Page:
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Making Sense of the New Weight Loss Drugs While Leaving Shame Behind

This past Monday [NOTE: March 18], Oprah Winfrey offered up an hour-long prime-time TV special devoted to “releasing the stigma and the shame and the judgment” around the new generation of weight-loss drugs. She told America she was taking one of those drugs. My judgment? It’s about time. Roughly 10-15% of my patients are taking one of the “incretin” drugs, some for the past two years or so. The results have been nothing less than extraordinary – weight-loss in the neighborhood of 15% of total body weight. Yet, despite that clinical success, some patients do struggle with the shame that Oprah addressed on television. These are people who, as a group, are very health-conscious, they tried their best for years to follow responsible diet and exercise guidelines and yet their hunger remained out of sync with their bodies’ energy requirements. When they lost weight on a stringent diet, they couldn’t keep it off, not surprising given the myriad ways that evolution has wired our bodies and brains to protect against famine and starvation. I tell them they wouldn’t feel guilty taking blood pressure meds; this shouldn’t be so different. 

At least part of their ambivalence stems from the mystery that surrounds how these drugs work and why they work so well. Frankly, even the researchers who developed them don’t yet have all the answers. Here’s what we do know: 

Drugs like Ozempic/Wegovy and Mounjaro/Zepbound mimic and enhance the effect of a class of human peptide hormones called incretins, which are produced by the body when we break down the food we eat into glucose and which in turn signals the pancreas to produce insulin to escort that glucose out of the blood and into our muscle and organ cells. The Ozempic/Wegovy compound, semaglutide, is an analogue of the incretin GLP-1 (glucagon-like peptide 1) which acts on the body’s GLP-1 receptors. The Mounjaro/Zepbound compound tirzepatide goes one better, boosting the effect of GLP-1 and another hormone, GIP or glucose-dependent insulinotropic polypeptide.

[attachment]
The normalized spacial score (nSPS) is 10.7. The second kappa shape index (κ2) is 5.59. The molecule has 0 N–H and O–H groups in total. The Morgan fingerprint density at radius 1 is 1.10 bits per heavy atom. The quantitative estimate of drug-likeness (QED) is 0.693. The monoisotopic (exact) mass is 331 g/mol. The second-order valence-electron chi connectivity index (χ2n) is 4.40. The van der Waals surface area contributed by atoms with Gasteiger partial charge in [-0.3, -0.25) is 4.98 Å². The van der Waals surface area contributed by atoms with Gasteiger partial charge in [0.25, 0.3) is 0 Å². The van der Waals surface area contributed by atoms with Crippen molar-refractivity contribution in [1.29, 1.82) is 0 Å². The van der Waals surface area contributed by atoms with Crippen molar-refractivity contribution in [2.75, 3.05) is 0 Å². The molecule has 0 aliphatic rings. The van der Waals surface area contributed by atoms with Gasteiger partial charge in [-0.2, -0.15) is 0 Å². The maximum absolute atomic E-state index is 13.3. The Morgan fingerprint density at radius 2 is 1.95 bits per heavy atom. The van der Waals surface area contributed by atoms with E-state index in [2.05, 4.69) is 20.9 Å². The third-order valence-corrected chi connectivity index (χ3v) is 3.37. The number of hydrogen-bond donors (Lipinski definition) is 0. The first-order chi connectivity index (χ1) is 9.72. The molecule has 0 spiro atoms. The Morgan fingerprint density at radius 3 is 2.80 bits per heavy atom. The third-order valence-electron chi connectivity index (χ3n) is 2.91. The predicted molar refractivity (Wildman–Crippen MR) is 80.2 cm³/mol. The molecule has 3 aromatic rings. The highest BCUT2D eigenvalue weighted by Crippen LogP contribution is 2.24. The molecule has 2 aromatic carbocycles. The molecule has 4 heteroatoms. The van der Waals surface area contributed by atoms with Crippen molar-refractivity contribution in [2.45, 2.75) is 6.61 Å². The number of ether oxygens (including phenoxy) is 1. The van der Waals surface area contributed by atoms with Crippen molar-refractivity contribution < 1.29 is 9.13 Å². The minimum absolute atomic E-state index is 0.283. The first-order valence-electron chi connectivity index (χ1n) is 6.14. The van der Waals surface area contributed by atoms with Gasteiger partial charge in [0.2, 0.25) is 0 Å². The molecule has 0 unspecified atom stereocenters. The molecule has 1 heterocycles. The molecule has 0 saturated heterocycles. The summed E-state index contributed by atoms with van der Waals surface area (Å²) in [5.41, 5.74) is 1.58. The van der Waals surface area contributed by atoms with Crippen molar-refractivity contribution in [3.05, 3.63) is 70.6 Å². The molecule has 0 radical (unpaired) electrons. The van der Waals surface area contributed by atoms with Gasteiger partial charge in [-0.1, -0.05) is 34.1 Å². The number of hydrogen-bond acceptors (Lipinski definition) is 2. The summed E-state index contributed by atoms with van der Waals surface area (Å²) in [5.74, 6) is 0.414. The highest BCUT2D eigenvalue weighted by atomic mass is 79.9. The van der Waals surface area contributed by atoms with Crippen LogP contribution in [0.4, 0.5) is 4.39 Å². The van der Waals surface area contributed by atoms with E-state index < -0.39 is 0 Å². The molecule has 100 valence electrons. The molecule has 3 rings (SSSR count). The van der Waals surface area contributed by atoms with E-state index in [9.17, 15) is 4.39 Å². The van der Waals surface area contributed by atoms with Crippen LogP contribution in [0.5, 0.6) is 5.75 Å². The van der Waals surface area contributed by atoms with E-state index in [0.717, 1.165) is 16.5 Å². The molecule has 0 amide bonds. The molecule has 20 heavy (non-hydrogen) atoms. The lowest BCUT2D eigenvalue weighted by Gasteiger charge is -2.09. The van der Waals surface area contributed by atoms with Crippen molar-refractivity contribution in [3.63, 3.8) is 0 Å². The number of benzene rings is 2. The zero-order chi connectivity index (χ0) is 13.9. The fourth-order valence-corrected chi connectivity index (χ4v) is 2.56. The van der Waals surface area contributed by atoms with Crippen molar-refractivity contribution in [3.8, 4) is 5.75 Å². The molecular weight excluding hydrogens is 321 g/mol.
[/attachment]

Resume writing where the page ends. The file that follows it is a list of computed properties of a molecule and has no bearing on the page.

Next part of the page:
Roughly speaking, these compounds work on three fronts: on the brain to shrink hunger,  on the insulin/glucagon response to food to prevent sugar spikes, and on the gut by slowing food transit which, in turn, leads to a sense of fullness and lower glucose levels. This is why they work in people with type 2 diabetes who have a sluggish response to the initial rise in sugar following a meal.  In the presence of rising glucose, GLP-1 stimulates the pancreas’ secretion of insulin and inhibits the secretion of glucagon, speeding up the clearance of glucose from the blood and minimizing unnecessary production of glucose from the liver.  It’s hard to say the extent to which this mechanism is at play in non-diabetic patients but the GLP-1 effects in the brain and in the gut to shrink hunger and prolong fullness are powerful enough to explain why my non-diabetic patients are so successful in their weight loss journeys.

You might expect a drug that acts on so many different types of cells in the body to raise some serious safety concerns], especially considering the checkered history of weight-loss drugs, many of which were withdrawn from the market after toxic side-effects revealed themselves. Instead, the most significant long-term effects of the incretin drugs, besides appetite suppression and glycemic control, have been stunningly positive. One influential study published in The New England Journal of Medicine showed a 20% reduction in deaths from cardiovascular disease in people without diabetes, other studies have demonstrated protection against kidney disease, and promising early research is being done on Alzheimer’s Disease. Then there are the effects that have been reported, and are beginning to be studied, that we don’t yet have a good mechanistic explanation for, for instance, people being less drawn to addictive behaviors like excessive drinking, gambling, even watching porn. 

Any potent drug comes with side-effects, in the case of the incretin drugs, mostly GI disturbance like nausea, diarrhea and constipation, which usually abate over time. The risk of serious GI disorders, like pancreatitis or bowel obstruction, is small, but real. 

(,CI%2C%200.89%2D2.53%5D). I’ve yet to see it in my practice.  What I have seen is muscle loss that accompanies weight loss, something that lately has been much discussed in the medical literature. (The general rule of thumb is: one-quarter of the weight lost will be “lean body mass” – muscle, water, bone.) But this occurs with any successful weight loss therapy. You can combat that muscle loss with resistance training and, in men, with testosterone replacement therapy if hormone levels are low.

The other major area of controversy surrounding the incretin drugs concerns how long to stay on them. I do believe motivated patients, especially those who are not prediabetic, may be able to make diet and exercise upgrades that can lessen their dependence on the meds. (The same principle applies for people on statins or blood pressure meds.) But right now, for some of my patients with longstanding weight issues, the drugs have been nothing short of life-changing.  As one patient told me recently, “I feel unchained from food.” 

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